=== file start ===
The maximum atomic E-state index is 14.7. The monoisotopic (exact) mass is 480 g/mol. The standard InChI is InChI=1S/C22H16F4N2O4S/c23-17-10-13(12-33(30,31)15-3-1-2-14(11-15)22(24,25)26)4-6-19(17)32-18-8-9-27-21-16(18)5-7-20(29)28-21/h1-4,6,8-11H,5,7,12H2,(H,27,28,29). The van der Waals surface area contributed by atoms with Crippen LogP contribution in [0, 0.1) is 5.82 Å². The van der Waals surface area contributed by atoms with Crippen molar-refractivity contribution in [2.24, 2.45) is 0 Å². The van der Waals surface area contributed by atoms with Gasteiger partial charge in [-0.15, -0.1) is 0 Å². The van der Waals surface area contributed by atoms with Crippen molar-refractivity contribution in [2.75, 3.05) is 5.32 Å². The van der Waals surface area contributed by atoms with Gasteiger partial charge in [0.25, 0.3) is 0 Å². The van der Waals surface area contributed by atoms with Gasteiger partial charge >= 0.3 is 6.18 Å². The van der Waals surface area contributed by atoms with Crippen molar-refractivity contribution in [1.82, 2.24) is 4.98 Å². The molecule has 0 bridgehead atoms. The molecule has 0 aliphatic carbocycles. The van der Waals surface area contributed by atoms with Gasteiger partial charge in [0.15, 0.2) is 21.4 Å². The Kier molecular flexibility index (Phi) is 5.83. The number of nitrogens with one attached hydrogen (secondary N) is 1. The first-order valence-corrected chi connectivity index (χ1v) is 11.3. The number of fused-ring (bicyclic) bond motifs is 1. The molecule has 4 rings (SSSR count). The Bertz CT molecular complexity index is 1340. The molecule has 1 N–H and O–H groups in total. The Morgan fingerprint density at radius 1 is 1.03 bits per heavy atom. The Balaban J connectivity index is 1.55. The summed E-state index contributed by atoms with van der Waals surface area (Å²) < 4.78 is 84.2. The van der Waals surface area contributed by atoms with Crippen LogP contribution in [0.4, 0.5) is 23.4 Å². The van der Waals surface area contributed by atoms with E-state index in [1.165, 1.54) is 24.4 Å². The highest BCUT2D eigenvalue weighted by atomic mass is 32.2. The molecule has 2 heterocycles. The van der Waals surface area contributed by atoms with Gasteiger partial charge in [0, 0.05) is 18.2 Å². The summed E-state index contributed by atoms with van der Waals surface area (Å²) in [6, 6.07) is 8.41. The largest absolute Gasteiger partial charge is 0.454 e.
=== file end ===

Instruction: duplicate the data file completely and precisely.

The maximum atomic E-state index is 14.7. The monoisotopic (exact) mass is 480 g/mol. The standard InChI is InChI=1S/C22H16F4N2O4S/c23-17-10-13(12-33(30,31)15-3-1-2-14(11-15)22(24,25)26)4-6-19(17)32-18-8-9-27-21-16(18)5-7-20(29)28-21/h1-4,6,8-11H,5,7,12H2,(H,27,28,29). The van der Waals surface area contributed by atoms with Crippen LogP contribution in [0, 0.1) is 5.82 Å². The van der Waals surface area contributed by atoms with Crippen molar-refractivity contribution in [2.24, 2.45) is 0 Å². The van der Waals surface area contributed by atoms with Gasteiger partial charge in [-0.15, -0.1) is 0 Å². The van der Waals surface area contributed by atoms with Crippen molar-refractivity contribution in [2.75, 3.05) is 5.32 Å². The van der Waals surface area contributed by atoms with Gasteiger partial charge in [0.25, 0.3) is 0 Å². The van der Waals surface area contributed by atoms with Gasteiger partial charge >= 0.3 is 6.18 Å². The van der Waals surface area contributed by atoms with Crippen molar-refractivity contribution in [1.82, 2.24) is 4.98 Å². The molecule has 0 bridgehead atoms. The molecule has 0 aliphatic carbocycles. The van der Waals surface area contributed by atoms with Gasteiger partial charge in [0.15, 0.2) is 21.4 Å². The Kier molecular flexibility index (Phi) is 5.83. The number of nitrogens with one attached hydrogen (secondary N) is 1. The first-order valence-corrected chi connectivity index (χ1v) is 11.3. The number of fused-ring (bicyclic) bond motifs is 1. The molecule has 4 rings (SSSR count). The Bertz CT molecular complexity index is 1340. The molecule has 1 N–H and O–H groups in total. The Morgan fingerprint density at radius 1 is 1.03 bits per heavy atom. The Balaban J connectivity index is 1.55. The summed E-state index contributed by atoms with van der Waals surface area (Å²) < 4.78 is 84.2. The van der Waals surface area contributed by atoms with Crippen LogP contribution in [0.4, 0.5) is 23.4 Å². The van der Waals surface area contributed by atoms with E-state index in [1.165, 1.54) is 24.4 Å². The highest BCUT2D eigenvalue weighted by atomic mass is 32.2. The molecule has 2 heterocycles. The van der Waals surface area contributed by atoms with Gasteiger partial charge in [0, 0.05) is 18.2 Å². The summed E-state index contributed by atoms with van der Waals surface area (Å²) in [6, 6.07) is 8.41. The largest absolute Gasteiger partial charge is 0.454 e.